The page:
CREATE VIEWS FROM SOURCE mz_source (users);

To see the available views execute the following statement:


Once that is done, you can query the new views directly:

SELECT * FROM users;

Next, let's go ahead and create a few more views.

Create Kafka sink

Sinks let you send data from Materialize to an external source.

For this Demo, we will be using Redpanda.

Redpanda is a Kafka API-compatible and Materialize can process data from it just as it would process data from a Kafka source.

Let's create a materialized view, that will hold all of the high volume unpaid orders:

      FROM users
      JOIN abandoned_orders ON abandoned_orders.user_id =
      GROUP BY 1,2,3,4
      HAVING revenue > 2000;

As you can see, here we are actually joining the users view which is ingesting the data directly from our Postgres source, and the abandond_orders view which is ingesting the data from the Redpanda topic, together.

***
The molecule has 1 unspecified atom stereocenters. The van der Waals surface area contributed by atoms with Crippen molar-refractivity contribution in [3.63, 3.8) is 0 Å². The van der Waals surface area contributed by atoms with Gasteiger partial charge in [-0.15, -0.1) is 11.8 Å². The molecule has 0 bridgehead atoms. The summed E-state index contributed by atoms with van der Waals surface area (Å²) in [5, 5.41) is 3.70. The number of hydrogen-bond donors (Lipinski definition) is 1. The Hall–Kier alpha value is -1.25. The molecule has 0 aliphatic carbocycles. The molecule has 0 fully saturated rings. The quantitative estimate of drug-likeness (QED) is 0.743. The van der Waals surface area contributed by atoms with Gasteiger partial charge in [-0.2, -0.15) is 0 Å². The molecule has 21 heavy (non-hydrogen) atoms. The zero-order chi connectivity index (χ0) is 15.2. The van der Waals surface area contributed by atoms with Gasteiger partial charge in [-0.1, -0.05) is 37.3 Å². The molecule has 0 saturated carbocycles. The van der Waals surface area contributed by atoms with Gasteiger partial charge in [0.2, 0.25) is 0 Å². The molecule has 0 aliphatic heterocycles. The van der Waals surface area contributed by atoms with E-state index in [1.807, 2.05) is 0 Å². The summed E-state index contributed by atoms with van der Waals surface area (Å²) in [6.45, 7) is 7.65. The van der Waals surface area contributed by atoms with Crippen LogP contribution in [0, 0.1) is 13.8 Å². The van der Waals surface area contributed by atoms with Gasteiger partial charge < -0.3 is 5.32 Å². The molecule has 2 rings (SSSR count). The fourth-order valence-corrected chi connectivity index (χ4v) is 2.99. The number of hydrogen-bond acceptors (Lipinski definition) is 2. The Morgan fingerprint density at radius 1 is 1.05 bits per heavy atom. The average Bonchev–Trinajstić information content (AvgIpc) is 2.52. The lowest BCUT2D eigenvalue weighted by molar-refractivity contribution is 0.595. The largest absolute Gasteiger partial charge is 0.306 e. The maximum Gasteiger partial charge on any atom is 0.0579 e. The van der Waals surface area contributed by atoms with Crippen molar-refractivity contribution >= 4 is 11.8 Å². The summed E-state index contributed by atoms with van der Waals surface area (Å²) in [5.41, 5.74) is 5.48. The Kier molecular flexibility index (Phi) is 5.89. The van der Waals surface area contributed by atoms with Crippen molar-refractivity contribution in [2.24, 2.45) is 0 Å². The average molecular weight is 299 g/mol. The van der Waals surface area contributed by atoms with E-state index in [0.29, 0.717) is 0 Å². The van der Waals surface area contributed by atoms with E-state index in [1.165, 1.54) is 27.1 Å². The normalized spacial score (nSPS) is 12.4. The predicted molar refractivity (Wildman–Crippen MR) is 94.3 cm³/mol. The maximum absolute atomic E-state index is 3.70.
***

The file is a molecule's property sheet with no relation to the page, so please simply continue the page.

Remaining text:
Let's create a Sink where we will send the data of the above materialized view:

CREATE SINK high_value_orders_sink
    FROM high_value_orders
    INTO KAFKA BROKER 'redpanda:9092' TOPIC 'high-value-orders-sink'
    CONFLUENT SCHEMA REGISTRY 'http://redpanda:8081';

Now if you were to connect to the Redpanda container and use the rpk topic consume command, you will be able to read the records from the topic.

However, as of the time being, we won’t be able to preview the results with rpk because it’s AVRO formatted. Redpanda would most likely implement this in the future, but for the moment, we can actually stream the topic back into Materialize to confirm the format.

First, get the name of the topic that has been automatically generated: